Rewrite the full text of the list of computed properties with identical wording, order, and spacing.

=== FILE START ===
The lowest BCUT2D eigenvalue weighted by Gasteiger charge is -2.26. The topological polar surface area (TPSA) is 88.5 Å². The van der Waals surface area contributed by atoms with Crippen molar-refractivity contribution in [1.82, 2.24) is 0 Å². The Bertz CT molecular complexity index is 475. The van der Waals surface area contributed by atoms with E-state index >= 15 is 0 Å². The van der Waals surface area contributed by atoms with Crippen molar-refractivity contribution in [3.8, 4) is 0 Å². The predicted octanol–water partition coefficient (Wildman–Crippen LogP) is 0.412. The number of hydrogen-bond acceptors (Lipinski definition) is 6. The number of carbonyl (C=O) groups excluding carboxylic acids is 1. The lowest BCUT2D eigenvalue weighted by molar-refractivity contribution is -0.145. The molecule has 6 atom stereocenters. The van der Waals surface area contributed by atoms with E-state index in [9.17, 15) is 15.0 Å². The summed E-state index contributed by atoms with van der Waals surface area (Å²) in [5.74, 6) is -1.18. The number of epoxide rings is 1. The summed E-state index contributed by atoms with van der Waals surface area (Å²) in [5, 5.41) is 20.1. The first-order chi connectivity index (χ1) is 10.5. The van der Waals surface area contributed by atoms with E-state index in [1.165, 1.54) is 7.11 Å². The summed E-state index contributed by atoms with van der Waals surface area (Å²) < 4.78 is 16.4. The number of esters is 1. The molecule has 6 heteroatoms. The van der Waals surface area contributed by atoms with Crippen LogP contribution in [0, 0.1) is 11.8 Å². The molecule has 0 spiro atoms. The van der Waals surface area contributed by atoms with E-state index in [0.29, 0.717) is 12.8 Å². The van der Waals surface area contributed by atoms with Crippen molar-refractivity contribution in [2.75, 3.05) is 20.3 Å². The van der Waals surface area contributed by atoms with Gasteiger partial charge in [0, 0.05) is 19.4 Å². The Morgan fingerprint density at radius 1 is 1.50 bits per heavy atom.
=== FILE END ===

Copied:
The lowest BCUT2D eigenvalue weighted by Gasteiger charge is -2.26. The topological polar surface area (TPSA) is 88.5 Å². The van der Waals surface area contributed by atoms with Crippen molar-refractivity contribution in [1.82, 2.24) is 0 Å². The Bertz CT molecular complexity index is 475. The van der Waals surface area contributed by atoms with E-state index >= 15 is 0 Å². The van der Waals surface area contributed by atoms with Crippen molar-refractivity contribution in [3.8, 4) is 0 Å². The predicted octanol–water partition coefficient (Wildman–Crippen LogP) is 0.412. The number of hydrogen-bond acceptors (Lipinski definition) is 6. The number of carbonyl (C=O) groups excluding carboxylic acids is 1. The lowest BCUT2D eigenvalue weighted by molar-refractivity contribution is -0.145. The molecule has 6 atom stereocenters. The van der Waals surface area contributed by atoms with E-state index in [9.17, 15) is 15.0 Å². The summed E-state index contributed by atoms with van der Waals surface area (Å²) in [5.74, 6) is -1.18. The number of epoxide rings is 1. The summed E-state index contributed by atoms with van der Waals surface area (Å²) in [5, 5.41) is 20.1. The first-order chi connectivity index (χ1) is 10.5. The van der Waals surface area contributed by atoms with E-state index in [1.165, 1.54) is 7.11 Å². The summed E-state index contributed by atoms with van der Waals surface area (Å²) < 4.78 is 16.4. The number of esters is 1. The molecule has 6 heteroatoms. The van der Waals surface area contributed by atoms with Crippen LogP contribution in [0, 0.1) is 11.8 Å². The molecule has 0 spiro atoms. The van der Waals surface area contributed by atoms with E-state index in [0.29, 0.717) is 12.8 Å². The van der Waals surface area contributed by atoms with Crippen molar-refractivity contribution in [2.75, 3.05) is 20.3 Å². The van der Waals surface area contributed by atoms with Gasteiger partial charge in [0, 0.05) is 19.4 Å². The Morgan fingerprint density at radius 1 is 1.50 bits per heavy atom.